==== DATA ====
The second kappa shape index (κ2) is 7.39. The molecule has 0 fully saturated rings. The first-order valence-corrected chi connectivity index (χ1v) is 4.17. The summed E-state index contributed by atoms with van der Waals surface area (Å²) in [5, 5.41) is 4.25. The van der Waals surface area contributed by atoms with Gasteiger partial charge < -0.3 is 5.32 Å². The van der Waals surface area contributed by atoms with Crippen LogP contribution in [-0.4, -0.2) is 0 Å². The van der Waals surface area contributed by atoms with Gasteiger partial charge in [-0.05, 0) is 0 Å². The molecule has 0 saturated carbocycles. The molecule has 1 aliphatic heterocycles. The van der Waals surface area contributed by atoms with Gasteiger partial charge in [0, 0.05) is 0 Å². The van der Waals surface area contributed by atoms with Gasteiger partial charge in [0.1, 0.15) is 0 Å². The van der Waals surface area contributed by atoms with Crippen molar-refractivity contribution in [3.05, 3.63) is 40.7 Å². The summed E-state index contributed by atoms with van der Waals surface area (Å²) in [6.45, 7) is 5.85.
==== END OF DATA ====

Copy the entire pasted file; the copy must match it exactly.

The second kappa shape index (κ2) is 7.39. The molecule has 0 fully saturated rings. The first-order valence-corrected chi connectivity index (χ1v) is 4.17. The summed E-state index contributed by atoms with van der Waals surface area (Å²) in [5, 5.41) is 4.25. The van der Waals surface area contributed by atoms with Gasteiger partial charge < -0.3 is 5.32 Å². The van der Waals surface area contributed by atoms with Crippen LogP contribution in [-0.4, -0.2) is 0 Å². The van der Waals surface area contributed by atoms with Gasteiger partial charge in [-0.05, 0) is 0 Å². The molecule has 0 saturated carbocycles. The molecule has 1 aliphatic heterocycles. The van der Waals surface area contributed by atoms with Gasteiger partial charge in [0, 0.05) is 0 Å². The van der Waals surface area contributed by atoms with Gasteiger partial charge in [0.1, 0.15) is 0 Å². The van der Waals surface area contributed by atoms with Crippen molar-refractivity contribution in [3.05, 3.63) is 40.7 Å². The summed E-state index contributed by atoms with van der Waals surface area (Å²) in [6.45, 7) is 5.85.